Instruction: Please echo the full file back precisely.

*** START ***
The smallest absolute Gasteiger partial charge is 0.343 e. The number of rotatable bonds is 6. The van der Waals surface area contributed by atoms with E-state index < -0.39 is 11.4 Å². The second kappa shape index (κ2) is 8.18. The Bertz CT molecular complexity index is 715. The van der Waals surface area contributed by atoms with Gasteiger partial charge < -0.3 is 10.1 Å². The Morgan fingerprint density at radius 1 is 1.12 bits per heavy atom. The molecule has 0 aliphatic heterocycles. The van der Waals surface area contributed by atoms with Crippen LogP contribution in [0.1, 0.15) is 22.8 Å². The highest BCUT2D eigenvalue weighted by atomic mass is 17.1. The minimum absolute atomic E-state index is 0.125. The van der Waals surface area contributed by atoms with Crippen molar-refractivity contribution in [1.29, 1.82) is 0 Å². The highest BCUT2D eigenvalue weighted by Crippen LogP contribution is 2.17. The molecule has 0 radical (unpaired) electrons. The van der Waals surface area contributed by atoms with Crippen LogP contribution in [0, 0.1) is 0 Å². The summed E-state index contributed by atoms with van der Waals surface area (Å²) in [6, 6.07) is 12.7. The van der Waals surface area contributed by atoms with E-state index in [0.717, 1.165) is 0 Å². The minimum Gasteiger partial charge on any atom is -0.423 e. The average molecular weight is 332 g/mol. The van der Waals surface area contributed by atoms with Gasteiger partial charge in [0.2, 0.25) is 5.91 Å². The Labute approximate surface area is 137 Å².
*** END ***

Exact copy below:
The smallest absolute Gasteiger partial charge is 0.343 e. The number of rotatable bonds is 6. The van der Waals surface area contributed by atoms with E-state index < -0.39 is 11.4 Å². The second kappa shape index (κ2) is 8.18. The Bertz CT molecular complexity index is 715. The van der Waals surface area contributed by atoms with Gasteiger partial charge < -0.3 is 10.1 Å². The Morgan fingerprint density at radius 1 is 1.12 bits per heavy atom. The molecule has 0 aliphatic heterocycles. The van der Waals surface area contributed by atoms with Crippen LogP contribution in [0.1, 0.15) is 22.8 Å². The highest BCUT2D eigenvalue weighted by atomic mass is 17.1. The minimum absolute atomic E-state index is 0.125. The van der Waals surface area contributed by atoms with Crippen molar-refractivity contribution in [1.29, 1.82) is 0 Å². The highest BCUT2D eigenvalue weighted by Crippen LogP contribution is 2.17. The molecule has 0 radical (unpaired) electrons. The van der Waals surface area contributed by atoms with Crippen LogP contribution in [0, 0.1) is 0 Å². The summed E-state index contributed by atoms with van der Waals surface area (Å²) in [6, 6.07) is 12.7. The van der Waals surface area contributed by atoms with E-state index in [0.717, 1.165) is 0 Å². The minimum Gasteiger partial charge on any atom is -0.423 e. The average molecular weight is 332 g/mol. The van der Waals surface area contributed by atoms with Gasteiger partial charge in [0.2, 0.25) is 5.91 Å². The Labute approximate surface area is 137 Å².